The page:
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Why you should plan in 90-day increments

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We don’t make 12-month marketing plans. Ok, that’s not exactly true. We do create 12-month marketing plans as a guide to help our clients understand how we’re incorporating everything for the year. But in terms of how we work on a more intricate basis, we plan in 90-day increments. And you should, too.

Building a detailed plan

It’s hard to get detailed in a 12-month plan because there are so many things that can change over the course of a year. In addition, most companies do their upcoming year planning in October or November. Which means you’re really looking up to 15 months out.

90-day plans force you to look more realistically at the state of the business. You are able to assess what can get done, when it can actually fit into your workload, and what’s going to make the biggest impact, in a way that 12-month plans just can’t.

Tracking ROI is so much easier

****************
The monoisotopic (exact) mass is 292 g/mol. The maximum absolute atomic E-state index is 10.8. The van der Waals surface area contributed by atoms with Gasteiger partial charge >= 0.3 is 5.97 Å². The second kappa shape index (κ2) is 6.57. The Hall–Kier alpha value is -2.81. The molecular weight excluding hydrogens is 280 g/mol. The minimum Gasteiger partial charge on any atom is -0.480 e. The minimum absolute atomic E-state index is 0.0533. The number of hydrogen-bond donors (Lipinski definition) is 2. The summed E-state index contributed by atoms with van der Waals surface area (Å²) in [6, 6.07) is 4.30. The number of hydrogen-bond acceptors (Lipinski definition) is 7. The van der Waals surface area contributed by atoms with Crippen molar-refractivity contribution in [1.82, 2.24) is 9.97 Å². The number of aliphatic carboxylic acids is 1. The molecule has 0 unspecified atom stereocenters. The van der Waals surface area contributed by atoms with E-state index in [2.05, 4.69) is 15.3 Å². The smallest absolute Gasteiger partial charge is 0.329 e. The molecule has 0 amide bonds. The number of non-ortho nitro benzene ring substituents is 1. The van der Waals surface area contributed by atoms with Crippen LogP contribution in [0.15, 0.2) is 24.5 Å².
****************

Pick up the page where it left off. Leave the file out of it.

Unlike many of our competitors, we’re an ROI-driven agency. We make adjustments over the course of the year depending on how our programs are performing for our clients. We actually recommend making adjustments to some programs daily, weekly, or monthly. Our 90-day marketing plans allow us to take a deeper dive every quarter to figure out what’s going well- in terms of how it’s producing results- and what’s not.

With this insight, we pour more marketing dollars into the tactics that are making the biggest impact. In turn, maximizing the client’s budget. At the end of the day, that’s how you’ll get the most business out of your marketing spend. Which has a direct impact on your bottom line.

Driving accountability that actually makes sense

How many times have you looked at a 12-month plan and assigned out tasks, only to have at least half of those tasks still sitting on the shelf at the end of the year? That’s because 12-month plans aren’t realistic from a time-planning perspective…and oftentimes lack accountability.

Because a 90-day marketing plan allows you to get more specific and detailed, you can actually assess whether Sally in marketing has time to create social media posts this quarter, or if we should assign that to someone else. It also allows you to pick and choose what you’re moving around based on results and bandwidth, instead of relying on someone on your team, who signed up for a marketing activity last October, but kept moving it to the bottom of their list when they got busy.

See what I mean? More detail leads organically to better tracking, which leads to more results and more control over where your marketing dollars are spent. A beautiful thing, isn’t it?